parseInt or unary plus or even parseFloat with floor or Math.round
unary plus if your string is already in the form of an integer:
if your string is or might be a float and you want an integer:
or, if you're going to be using Math.floor several times:
If you're the type who forgets to put the radix in when you call parseInt, you can use parseFloat and round it however you like. Here I use floor.
Interestingly, Math.round (like Math.floor) will do a string to number conversion, so if you want the number rounded (or if you have an integer in the string), this is a great way, maybe my favorite:
Try parseInt function:
But there is a problem. If you try to convert "010" using parseInt function, it detects as octal number, and will return number 8. So, you need to specify a radix (from 2 to 36). In this case base 10.
parseInt and parseFloat are the two functions used for parsing strings to numbers. Parsing will stop silently if it hits a character it doesn't recognise, which can be useful for parsing strings like "92px", but it's also somewhat dangerous, since it won't give you any kind of error on bad input, instead you'll get back NaN unless the string starts with a number. Whitespace at the beginning of the string is ignored. Here's an example of it doing something different to what you want, and giving no indication that anything went wrong:
It's good practice to always specify the radix as the second argument. In older browsers, if the string started with a 0, it would be interpreted as octal if the radix wasn't specified which took a lot of people by surprise. The behaviour for hexadecimal is triggered by having the string start with 0x if no radix is specified, e.g.
Changing the Type of a String to a Number
All of the other tricks mentioned above that don't use parseInt, involve implicitly coercing the string into a number. I prefer to do this explicitly,
This has different behavior to the parse methods (although it still ignores whitespace). It's more strict: if it doesn't understand the whole of the string than it returns
Obviously, converting to a Number gives you a value that might be a float rather than an integer, so if you want an integer, you need to modify it. There are a few ways of doing this:
Any bitwise operator (here I've done a bitwise or, but you could also do double negation as in an earlier answer or a bitshift) will convert the value to a 32bit integer, and most of them will convert to a signed integer. Note that this will not do want you want for large integers. If the integer cannot be represented in 32bits, it will wrap.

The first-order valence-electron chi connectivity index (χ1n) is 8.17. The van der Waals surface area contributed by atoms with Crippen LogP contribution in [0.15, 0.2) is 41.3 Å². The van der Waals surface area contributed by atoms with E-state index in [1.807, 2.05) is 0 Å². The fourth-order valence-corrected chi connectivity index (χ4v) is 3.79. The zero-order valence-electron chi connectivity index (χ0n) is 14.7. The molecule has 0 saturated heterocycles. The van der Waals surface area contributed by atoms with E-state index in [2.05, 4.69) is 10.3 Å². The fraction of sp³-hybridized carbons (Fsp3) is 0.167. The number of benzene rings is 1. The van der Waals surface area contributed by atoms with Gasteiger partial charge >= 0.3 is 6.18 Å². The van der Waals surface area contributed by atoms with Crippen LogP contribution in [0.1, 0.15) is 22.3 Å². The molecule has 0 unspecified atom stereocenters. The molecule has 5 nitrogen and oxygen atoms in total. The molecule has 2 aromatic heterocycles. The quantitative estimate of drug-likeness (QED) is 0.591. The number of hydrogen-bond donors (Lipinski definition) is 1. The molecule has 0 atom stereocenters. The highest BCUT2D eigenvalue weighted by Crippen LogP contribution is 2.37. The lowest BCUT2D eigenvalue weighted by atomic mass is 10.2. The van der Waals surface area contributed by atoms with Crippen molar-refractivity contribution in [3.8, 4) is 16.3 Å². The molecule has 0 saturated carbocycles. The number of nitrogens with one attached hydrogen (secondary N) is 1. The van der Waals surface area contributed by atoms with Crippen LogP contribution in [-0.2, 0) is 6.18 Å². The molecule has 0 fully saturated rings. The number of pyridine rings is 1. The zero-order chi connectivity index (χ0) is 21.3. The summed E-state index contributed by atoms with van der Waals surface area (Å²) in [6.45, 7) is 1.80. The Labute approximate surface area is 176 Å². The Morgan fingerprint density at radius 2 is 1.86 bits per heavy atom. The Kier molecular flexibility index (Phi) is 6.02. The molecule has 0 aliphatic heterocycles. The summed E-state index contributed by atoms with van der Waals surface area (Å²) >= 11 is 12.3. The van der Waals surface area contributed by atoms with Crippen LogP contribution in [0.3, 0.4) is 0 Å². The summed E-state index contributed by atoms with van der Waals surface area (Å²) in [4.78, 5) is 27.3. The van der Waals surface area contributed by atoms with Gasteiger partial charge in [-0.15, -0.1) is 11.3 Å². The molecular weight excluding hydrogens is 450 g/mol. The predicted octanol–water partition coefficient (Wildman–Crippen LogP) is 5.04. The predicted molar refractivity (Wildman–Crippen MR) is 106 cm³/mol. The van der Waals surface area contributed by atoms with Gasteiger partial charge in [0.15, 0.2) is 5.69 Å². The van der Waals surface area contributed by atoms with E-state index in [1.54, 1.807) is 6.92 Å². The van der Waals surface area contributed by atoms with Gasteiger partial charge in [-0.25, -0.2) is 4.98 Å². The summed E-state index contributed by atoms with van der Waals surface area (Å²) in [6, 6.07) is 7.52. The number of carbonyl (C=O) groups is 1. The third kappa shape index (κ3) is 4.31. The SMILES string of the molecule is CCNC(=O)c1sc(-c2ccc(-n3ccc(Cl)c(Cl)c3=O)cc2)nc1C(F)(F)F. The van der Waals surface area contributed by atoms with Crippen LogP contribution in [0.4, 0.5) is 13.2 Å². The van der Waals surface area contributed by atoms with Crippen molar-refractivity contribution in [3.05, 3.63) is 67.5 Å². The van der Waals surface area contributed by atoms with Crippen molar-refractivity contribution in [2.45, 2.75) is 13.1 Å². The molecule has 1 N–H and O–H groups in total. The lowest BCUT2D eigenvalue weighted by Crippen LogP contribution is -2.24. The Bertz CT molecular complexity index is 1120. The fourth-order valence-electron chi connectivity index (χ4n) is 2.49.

To work correctly with larger numbers, you should use the rounding methods
Bear in mind that all of these methods understand exponential notation, so
It's unlikely that either of these methods do exactly what you want. For example, usually I would want an error thrown if parsing fails, and I don't need support for Infinity, exponentials or leading whitespace. Depending on your usecase, sometimes it makes sense to write a custom conversion function.
Always check that the output of Number or one of the parse methods is the sort of number you expect. You will almost certainly want to use
ParseInt() and + are different
I posted the wrong answer here, sorry. fixed.
This is an old question, but I love this trick:
The double bitwise negative drops off anything after the decimal point AND converts it to a number format. I've been told it's slightly faster than calling functions and whatnot, but I'm not entirely convinced.
Though an old question, but maybe this can be helpful to someone.
I use this way of converting string to
So, when multiplying by 1, the value does not change, but js automatically returns a number.
But as it is shown below, this should be used if you are sure that the
you can create simple function to use, e.g.
Beware if you use parseInt to convert a float in scientific notation! For example:
will result in
Also as a side note: Mootools has the function toInt() which is used on any native string (or float (or integer)).
we can use
we can use this unary "+" operator for parsing float too...
I recommend using parseFloat over parseInt. Here's why:
So if you have noticed parseInt discards the values after the decimals, whereas parseFloat lets you work with floating point numbers and hence more suitable if you want to retain the values after decimals. Use parseInt if and only if you are sure that you want the integer value.
Here are two links to compare the performance of several ways to convert string to int